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Virgin Islands - ECON - 350
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Virgin Islands - ECON - 350
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Virgin Islands - ECON - 350
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Economics 353/549 Lab 1 NotesDon Ferguson January 3, 2005 Background Reading: Miranda and Fackler, Appendix B. An introduction to Matlab. Getting Started with Matlab. Over the course you get to use most of what is discussed in this handbook. Now is
Virgin Islands - ECON - 353
Discrete Dynamic Programming Using the Compecon ToolboxDon Ferguson March 14, 20051The Solver: ddpsolve()The Compecon Toolbox provides tools for solving nite and innite horizon discrete dynamic programming problems, both stochastic and determi
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Virgin Islands - ECON - 549
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u&quot;fbuffyB#4b0f R vX zX et Vet V w g g w et RevX g wg X lV`euuShhSfuWt`pdBi r w a t V vg r g rtt X a VX a vgt r V X egXgt s aXttee V v VX se w v v ig v w x r w a x v e R S`Swfhup`sbf#`|pn#Sufpfftw`yVpluSSSEfe@fUd R z V
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Faculty have been asked to advertise the following in their courses:Students who think they may need accommodations in this course becauseof the impact of a disability are encouraged to meet with me [Froney]privately early in the semester. Stude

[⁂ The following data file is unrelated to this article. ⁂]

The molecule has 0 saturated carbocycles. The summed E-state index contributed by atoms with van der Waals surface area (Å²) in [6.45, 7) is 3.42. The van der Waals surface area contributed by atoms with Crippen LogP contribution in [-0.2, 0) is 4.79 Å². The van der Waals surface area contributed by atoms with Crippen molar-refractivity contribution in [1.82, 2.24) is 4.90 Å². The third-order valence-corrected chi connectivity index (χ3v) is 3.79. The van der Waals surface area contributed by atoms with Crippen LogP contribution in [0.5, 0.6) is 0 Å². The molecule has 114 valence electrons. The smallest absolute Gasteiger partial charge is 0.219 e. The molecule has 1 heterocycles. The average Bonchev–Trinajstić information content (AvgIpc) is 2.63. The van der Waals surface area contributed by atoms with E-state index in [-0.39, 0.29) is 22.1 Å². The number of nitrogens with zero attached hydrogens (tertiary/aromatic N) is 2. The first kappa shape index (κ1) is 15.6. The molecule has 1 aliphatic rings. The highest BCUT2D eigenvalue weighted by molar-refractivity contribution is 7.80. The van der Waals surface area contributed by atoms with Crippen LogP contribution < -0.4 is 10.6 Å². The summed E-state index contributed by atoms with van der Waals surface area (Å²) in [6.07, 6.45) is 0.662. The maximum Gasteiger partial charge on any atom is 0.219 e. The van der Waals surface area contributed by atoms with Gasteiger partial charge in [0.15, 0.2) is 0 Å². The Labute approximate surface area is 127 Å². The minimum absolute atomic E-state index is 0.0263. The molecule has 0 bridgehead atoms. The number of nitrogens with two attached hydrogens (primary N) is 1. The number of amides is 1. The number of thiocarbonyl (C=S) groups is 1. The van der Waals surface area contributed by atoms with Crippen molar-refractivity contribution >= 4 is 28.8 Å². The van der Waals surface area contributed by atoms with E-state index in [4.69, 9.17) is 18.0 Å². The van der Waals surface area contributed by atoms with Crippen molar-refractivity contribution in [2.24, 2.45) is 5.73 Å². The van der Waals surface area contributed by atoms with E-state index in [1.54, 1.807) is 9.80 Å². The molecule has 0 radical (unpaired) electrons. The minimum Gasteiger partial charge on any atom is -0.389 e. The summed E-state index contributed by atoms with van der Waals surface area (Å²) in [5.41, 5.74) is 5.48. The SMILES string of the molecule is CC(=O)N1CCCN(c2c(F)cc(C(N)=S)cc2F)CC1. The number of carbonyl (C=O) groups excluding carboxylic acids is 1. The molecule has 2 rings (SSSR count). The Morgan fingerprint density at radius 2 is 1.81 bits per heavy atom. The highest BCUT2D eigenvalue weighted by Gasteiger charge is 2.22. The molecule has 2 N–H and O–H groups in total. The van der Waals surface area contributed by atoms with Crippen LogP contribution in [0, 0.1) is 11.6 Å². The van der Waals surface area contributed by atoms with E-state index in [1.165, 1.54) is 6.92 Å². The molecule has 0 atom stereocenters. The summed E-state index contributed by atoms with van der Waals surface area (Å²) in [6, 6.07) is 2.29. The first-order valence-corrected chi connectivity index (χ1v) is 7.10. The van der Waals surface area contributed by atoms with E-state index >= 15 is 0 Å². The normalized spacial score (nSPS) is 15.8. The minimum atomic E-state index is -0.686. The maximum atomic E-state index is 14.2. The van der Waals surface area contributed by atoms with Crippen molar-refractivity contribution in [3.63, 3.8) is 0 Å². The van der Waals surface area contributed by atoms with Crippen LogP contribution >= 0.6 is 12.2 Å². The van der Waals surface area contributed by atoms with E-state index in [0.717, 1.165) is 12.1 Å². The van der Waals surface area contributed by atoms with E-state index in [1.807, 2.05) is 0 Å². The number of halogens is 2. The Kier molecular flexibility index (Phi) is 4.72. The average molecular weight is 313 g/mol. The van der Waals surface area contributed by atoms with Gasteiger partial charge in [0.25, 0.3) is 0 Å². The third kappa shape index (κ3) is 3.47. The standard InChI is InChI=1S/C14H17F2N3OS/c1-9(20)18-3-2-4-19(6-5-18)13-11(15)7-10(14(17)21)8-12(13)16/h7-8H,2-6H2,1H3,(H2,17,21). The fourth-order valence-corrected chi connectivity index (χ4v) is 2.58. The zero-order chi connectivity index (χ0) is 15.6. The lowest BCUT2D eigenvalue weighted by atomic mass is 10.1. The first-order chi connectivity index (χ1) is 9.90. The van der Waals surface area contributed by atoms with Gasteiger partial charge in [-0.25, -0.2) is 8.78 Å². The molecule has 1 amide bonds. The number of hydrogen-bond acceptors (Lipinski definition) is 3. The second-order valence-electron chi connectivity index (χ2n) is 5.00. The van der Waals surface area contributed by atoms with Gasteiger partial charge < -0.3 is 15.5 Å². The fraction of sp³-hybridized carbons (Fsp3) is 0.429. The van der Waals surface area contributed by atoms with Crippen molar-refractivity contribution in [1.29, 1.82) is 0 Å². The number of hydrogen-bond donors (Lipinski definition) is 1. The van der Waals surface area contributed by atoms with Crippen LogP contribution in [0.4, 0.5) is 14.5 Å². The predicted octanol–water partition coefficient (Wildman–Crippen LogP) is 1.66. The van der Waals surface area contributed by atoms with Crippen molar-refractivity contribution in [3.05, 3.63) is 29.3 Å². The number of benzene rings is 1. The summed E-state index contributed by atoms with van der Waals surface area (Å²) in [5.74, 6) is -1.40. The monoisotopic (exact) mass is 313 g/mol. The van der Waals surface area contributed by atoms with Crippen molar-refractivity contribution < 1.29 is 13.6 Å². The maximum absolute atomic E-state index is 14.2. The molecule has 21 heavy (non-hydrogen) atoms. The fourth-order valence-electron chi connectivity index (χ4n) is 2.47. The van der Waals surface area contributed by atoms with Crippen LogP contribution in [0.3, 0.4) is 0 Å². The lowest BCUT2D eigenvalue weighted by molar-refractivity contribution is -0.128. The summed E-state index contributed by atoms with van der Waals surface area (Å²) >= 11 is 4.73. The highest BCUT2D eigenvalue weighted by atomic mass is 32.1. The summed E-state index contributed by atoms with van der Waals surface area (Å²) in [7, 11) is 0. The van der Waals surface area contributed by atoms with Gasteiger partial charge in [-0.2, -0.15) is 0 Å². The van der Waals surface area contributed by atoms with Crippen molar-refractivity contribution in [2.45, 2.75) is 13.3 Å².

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Faculty have been asked to advertise the following in their courses:Students who think they may need accommodations in this course becauseof the impact of a disability are encouraged to meet with me [Froney]privately early in the semester. Stude
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If you are having trouble with the class, a peer tutoring system isavailable athttps:/www.admin.haverford.edu/deans/tutoring/tutor.htmlPlease check it out if you think you might need a tutor.
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Students who think they may need accommodations in this course becauseof the impact of a disability are encouraged to meet with me (Froney)privately early in the semester. Students should also contact theDisability Services Coordinator in Counsel
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u&quot;fbuffyB#4b0f R vX zX et Vet V w g g w et RevX g wg X lV`euuShhSfuWt`pdBi r w a t V vg r g rtt X a VX a vgt r V X egXgt s aXttee V v VX se w v v ig v w x r w a x v e R S`Swfhup`sbf#`|pn#Sufpfftw`yVpluSSSEfe@fUd R z V
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Faculty have been asked to advertise the following in their courses:Students who think they may need accommodations in this course becauseof the impact of a disability are encouraged to meet with me [Froney]privately early in the semester. Stude
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If you are having trouble with the class, a peer tutoring system isavailable athttps:/www.admin.haverford.edu/deans/tutoring/tutor.htmlPlease check it out if you think you might need a tutor.
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My office hours this term will be the following:Mon 2:00-4:00 p.m.Tue 10:30-11:30 a.m. Thu 2:00-4:00 p.m.Of course, you can come by and see me at other times; I am alwayshappy to talk with you. However, in this case you might want to callor e